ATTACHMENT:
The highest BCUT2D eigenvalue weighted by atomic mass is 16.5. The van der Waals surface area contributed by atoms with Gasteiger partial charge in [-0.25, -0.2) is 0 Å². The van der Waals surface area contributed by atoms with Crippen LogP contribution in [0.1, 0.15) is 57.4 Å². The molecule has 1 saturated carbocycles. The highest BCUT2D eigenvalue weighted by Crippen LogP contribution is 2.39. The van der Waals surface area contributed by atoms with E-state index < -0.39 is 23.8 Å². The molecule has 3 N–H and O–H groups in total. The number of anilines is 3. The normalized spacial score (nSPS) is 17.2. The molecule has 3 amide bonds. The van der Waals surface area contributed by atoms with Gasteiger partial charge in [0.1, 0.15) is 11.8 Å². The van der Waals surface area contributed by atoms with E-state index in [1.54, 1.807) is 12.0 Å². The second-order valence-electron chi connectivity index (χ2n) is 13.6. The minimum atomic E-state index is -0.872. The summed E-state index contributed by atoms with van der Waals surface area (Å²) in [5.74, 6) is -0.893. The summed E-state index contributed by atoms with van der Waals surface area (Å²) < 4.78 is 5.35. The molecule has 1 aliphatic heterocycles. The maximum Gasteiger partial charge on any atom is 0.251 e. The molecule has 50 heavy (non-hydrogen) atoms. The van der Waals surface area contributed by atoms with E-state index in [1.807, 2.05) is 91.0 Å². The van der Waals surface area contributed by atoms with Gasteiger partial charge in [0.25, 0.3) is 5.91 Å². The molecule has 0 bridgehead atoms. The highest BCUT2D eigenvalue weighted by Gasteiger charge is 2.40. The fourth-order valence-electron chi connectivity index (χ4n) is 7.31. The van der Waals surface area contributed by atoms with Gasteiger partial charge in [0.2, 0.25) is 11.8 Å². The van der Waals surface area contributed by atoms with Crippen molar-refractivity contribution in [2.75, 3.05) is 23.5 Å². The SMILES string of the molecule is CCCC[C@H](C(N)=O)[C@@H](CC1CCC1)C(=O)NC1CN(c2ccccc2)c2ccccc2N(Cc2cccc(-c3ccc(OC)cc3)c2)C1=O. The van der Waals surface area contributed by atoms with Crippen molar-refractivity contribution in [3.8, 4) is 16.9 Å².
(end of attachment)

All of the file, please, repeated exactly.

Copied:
The highest BCUT2D eigenvalue weighted by atomic mass is 16.5. The van der Waals surface area contributed by atoms with Gasteiger partial charge in [-0.25, -0.2) is 0 Å². The van der Waals surface area contributed by atoms with Crippen LogP contribution in [0.1, 0.15) is 57.4 Å². The molecule has 1 saturated carbocycles. The highest BCUT2D eigenvalue weighted by Crippen LogP contribution is 2.39. The van der Waals surface area contributed by atoms with E-state index < -0.39 is 23.8 Å². The molecule has 3 N–H and O–H groups in total. The number of anilines is 3. The normalized spacial score (nSPS) is 17.2. The molecule has 3 amide bonds. The van der Waals surface area contributed by atoms with Gasteiger partial charge in [0.1, 0.15) is 11.8 Å². The van der Waals surface area contributed by atoms with E-state index in [1.54, 1.807) is 12.0 Å². The second-order valence-electron chi connectivity index (χ2n) is 13.6. The minimum atomic E-state index is -0.872. The summed E-state index contributed by atoms with van der Waals surface area (Å²) in [5.74, 6) is -0.893. The summed E-state index contributed by atoms with van der Waals surface area (Å²) < 4.78 is 5.35. The molecule has 1 aliphatic heterocycles. The maximum Gasteiger partial charge on any atom is 0.251 e. The molecule has 50 heavy (non-hydrogen) atoms. The van der Waals surface area contributed by atoms with E-state index in [1.807, 2.05) is 91.0 Å². The van der Waals surface area contributed by atoms with Gasteiger partial charge in [0.25, 0.3) is 5.91 Å². The molecule has 0 bridgehead atoms. The highest BCUT2D eigenvalue weighted by Gasteiger charge is 2.40. The fourth-order valence-electron chi connectivity index (χ4n) is 7.31. The van der Waals surface area contributed by atoms with Gasteiger partial charge in [0.2, 0.25) is 11.8 Å². The van der Waals surface area contributed by atoms with Crippen molar-refractivity contribution in [2.75, 3.05) is 23.5 Å². The SMILES string of the molecule is CCCC[C@H](C(N)=O)[C@@H](CC1CCC1)C(=O)NC1CN(c2ccccc2)c2ccccc2N(Cc2cccc(-c3ccc(OC)cc3)c2)C1=O. The van der Waals surface area contributed by atoms with Crippen molar-refractivity contribution in [3.8, 4) is 16.9 Å².